Sunday, July 12, 2009

Baia di Puolo: Another Golden Find off of Italy's Beaten Path

Five years ago, Susan and I celebrated our twenty-fifth anniversary in style. It was the first time she and I got to go to Italy sans enfants, thoroughly enjoying a glorious three weeks together in which we cruised up and down the Italian boot in a rented Peugeot 307 (Okay, maybe we could have done without the French car, but I must admit it was fun to drive). We started north of Milan on the picturesque Lago Maggiore, one of the lakes that straddle the Italian-Swiss border, and spent our first week southbound, stopping in Venice, Rimini, San Marino, Assisi and the Amalfi coast before spending a week in Sicily and another week northbound through Pompeii, Rome, Florence and Genoa.

Every stop, including the places we had been to before, had a new and interesting discovery, but the one that stands out in my mind was on the Amalfi Coast. In fact I had never been there before and—like most first timers who drive the narrow roads that hug the mountainside hundreds of feet above the crystal clear waters of the Tyrhennian Sea, my mouth hung open in amazement at the breathtaking panorama. But I’m getting ahead of myself, because our adventure started well before we reached the Amalfi Coast.

We had spent a couple of days in Assisi and were hunkering down for a long drive to Sorrento. I was a little nervous because we were to stay at a bed and breakfast that I had booked sight-unseen via the Internet. As we cleared the Rome beltway, I called the number of the bed and breakfast to give an approximate arrival time and to ask for more specific directions.

“No problem,” the kind gentleman answered. "When you approach Sorrento, follow the signs for the Sorrento Hospital. Give me a call when you get there and I will meet you in the parking lot. I will be riding a Vespa motor scooter.”

Everything went according to plan except when I rolled down the window and the gentleman pulled up on his Vespa, he started off with an apology: “I am really sorry, but we had a problem with the rooms at the bed and breakfast and you are not going to be able to stay there. However, I can take you to my uncle’s hotel, which is just as nice, and you can stay there for the same price.”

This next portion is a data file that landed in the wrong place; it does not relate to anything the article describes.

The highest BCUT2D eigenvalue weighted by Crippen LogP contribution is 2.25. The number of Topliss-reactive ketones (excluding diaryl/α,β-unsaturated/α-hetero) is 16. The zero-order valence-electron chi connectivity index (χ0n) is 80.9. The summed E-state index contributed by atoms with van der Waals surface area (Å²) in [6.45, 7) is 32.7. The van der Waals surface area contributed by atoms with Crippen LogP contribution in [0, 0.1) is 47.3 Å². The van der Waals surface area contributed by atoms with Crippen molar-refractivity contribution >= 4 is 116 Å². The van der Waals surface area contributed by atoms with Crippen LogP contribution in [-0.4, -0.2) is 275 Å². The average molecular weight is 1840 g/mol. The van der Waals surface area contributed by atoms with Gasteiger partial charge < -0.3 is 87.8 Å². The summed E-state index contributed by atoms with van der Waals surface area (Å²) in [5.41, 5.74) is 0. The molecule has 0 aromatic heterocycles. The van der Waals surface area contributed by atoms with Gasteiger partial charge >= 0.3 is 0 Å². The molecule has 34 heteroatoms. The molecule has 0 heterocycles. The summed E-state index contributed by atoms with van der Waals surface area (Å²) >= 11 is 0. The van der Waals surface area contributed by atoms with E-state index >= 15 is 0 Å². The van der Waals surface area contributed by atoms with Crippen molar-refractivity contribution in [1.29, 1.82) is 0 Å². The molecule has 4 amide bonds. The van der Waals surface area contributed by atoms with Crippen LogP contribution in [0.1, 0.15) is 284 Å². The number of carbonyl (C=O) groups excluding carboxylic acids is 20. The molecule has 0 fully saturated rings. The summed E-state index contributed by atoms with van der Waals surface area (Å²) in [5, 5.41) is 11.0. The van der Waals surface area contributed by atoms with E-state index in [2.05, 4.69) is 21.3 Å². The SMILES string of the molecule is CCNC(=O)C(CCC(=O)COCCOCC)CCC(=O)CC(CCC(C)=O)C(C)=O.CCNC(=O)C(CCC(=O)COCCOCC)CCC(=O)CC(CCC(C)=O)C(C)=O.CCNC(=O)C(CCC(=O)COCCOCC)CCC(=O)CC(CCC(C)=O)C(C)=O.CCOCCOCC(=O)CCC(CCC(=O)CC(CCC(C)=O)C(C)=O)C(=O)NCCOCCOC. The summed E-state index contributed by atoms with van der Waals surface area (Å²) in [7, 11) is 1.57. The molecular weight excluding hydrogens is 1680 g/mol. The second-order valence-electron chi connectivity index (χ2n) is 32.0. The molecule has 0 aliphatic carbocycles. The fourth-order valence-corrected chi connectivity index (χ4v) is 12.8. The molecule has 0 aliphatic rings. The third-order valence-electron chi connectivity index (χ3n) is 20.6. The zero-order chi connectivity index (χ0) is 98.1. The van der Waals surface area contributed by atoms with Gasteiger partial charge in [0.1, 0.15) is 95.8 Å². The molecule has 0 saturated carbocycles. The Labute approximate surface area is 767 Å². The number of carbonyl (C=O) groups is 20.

“This doesn’t look too good,” I thought, but what choice did I have? I followed him down the coastal roadway, continuing to enjoy the breathtaking view from about 300’ above sea level as we went past the Sorrento city limits and toward the next town, Massa Lubrense. The Vespa suddenly signaled right, and I followed it through a non-descript gateway onto an even narrower road that started hair-pinning precipitously downward. Hmm! Did he not say we are going to a hotel? It seems like we are heading away from civilization. These still cerebral questions going through my mind started to give way to mild panic as the narrow roadway switched from asphalt to dirt. By this time I was thinking it only a matter of time before the motor scooter driver (and possibly some lurking companions) would stop and surround us with weapons drawn, and we would possibly not be heard from again.

As we got down to sea level, we noticed the island of Capri a few miles off shore, as well as Mt. Vesuvius, which looks like it comes right out of the water across the Bay of Naples. We continued to follow the Vespa past a boat yard and stopped at the edge of a picturesque cove. With a secluded sandy beach on one side and a practically vertical mountainside on the other, the only buildings in sight were a couple of restaurants, with lots of outdoor tables ready for the evening dinner crowd, and the “Hotel Baia di Puolo.”

Though it does not appear terribly inviting at first glance, the Hotel Baia di Puolo is definitely a golden find. Inside, the rooms are simple yet spacious, and the balconies overlook the breathtaking Bay of Naples. The beach is also a major plus if you are into swimming and sunbathing, because sandy beaches are rare on the otherwise rocky Amalfi Coast. The restaurants adjacent to and associated with the hotel serve the sumptuous fare you would come to expect in Italy, plentifully and for a very reasonable price. And the price of a night’s lodging is also quite reasonable, less than half of what you would pay at the more touristy places in Sorrento proper.

Like many of our best finds in Italy, we found this one quite by accident but are ever so glad we did. We made it a point to return again in 2007, and will do so yet again at the next opportunity. For more information, check out their website at .

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